How To Tell What Makes You Special, Different And Better

28 April, 2012

A brand is not a brand until it has a clear idea about who it is, what problem it solves and why it’s different from its competitors. Before any (credible) graphic designer can design a brand logo, or any (credible) web developer can develop a website, or any (you guessed it, credible) agency can put a campaign together, these 3 points must be considered.

If you don’t know what I’m talking about, then here are a few pointers to get you on your way. In marketing terms it’s called a Brand Positioning Statement, or a Promise of Value. Answer these questions to find out what makes you unique, what gives purpose to your brand and differentiates you from your competitors.

Business Description – Who are you? What do you do?

Purpose – Why does your business exist? (Besides making money)

Vision – Who and where are you in an ideal world? What does good look like?

Brand USP

  • What is your unique focus within your niche that is difficult for competitors to copy? 
  • What is the benefit to the customer?
  • What makes you different from your competitors?
  • What do clients value about your service?
  • What benefits do they get?
  • How is working with you a better experience than working with anyone else?

Features, Attributes, Benefits

  • What are you noticed and remembered by?
  • Features: what is tangibly true about the business/brand?
  • Attributes: what does this mean?
  • Benefits: what is the end benefit to the customer? Emotionally, how will they feel when engaging with your brand? What will they talk about with their friends?

Essence: 2-3 words that describe the ‘soul’ of the business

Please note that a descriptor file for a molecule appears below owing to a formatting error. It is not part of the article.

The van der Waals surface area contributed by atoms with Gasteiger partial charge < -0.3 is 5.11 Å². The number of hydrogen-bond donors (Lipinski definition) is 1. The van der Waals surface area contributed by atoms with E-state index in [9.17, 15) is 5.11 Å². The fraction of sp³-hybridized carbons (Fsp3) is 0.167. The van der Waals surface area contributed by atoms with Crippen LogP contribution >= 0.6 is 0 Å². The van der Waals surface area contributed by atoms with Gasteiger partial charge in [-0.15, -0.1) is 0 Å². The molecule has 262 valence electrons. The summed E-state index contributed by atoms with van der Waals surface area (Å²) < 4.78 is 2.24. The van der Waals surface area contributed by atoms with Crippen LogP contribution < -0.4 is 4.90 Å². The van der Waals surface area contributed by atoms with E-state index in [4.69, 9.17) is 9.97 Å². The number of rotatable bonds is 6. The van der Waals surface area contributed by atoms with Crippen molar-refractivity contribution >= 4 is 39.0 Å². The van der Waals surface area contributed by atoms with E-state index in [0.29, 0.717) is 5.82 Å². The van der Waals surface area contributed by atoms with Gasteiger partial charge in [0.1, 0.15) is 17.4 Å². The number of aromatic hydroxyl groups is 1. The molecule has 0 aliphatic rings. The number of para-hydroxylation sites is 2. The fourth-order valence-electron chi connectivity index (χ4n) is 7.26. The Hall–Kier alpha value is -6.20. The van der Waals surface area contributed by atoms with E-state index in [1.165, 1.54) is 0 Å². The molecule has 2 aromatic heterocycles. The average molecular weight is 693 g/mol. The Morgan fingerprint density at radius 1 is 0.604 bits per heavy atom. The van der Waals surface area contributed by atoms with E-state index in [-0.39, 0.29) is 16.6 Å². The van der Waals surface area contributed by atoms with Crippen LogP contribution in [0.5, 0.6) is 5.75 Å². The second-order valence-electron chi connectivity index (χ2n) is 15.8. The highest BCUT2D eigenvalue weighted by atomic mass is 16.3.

Brand Competitors – Who offers something similar to you, whether directly or indirectly, or competes with share of time and pocket?

Target Audience

  • Who is the audience you connect with and where are they?
  • What are they into?
  • What excites them?
  • Why would your brand strike a chord with them?
  • Who can you best help?
  • What are their wants and needs?
  • Which differentiators compel them?
  • How can you reach them?

Brand Offering

  • What are the promises your audience responds to?
  • What is their problem? What is your solution?
  • What pain do you remove and what pleasure do you create?

Brand Tone – What is your language and tone of voice?

Give it a go. Remember, this is not a once-off process, but as your brand grows and develops,  your promise of value will too.

Robyn Young - Personal Leadership Branding for Executives

About the Author

Robyn Young

As a personal leadership branding strategist, Robyn Young helps individuals identify and articulate their unique strengths, values and goals, empowering them to build an authentic personal brand that resonates with their stakeholders.

Robyn has a keen eye for aligning personal attributes with professional aspirations, helping her clients project a powerful and compelling image in their chosen field.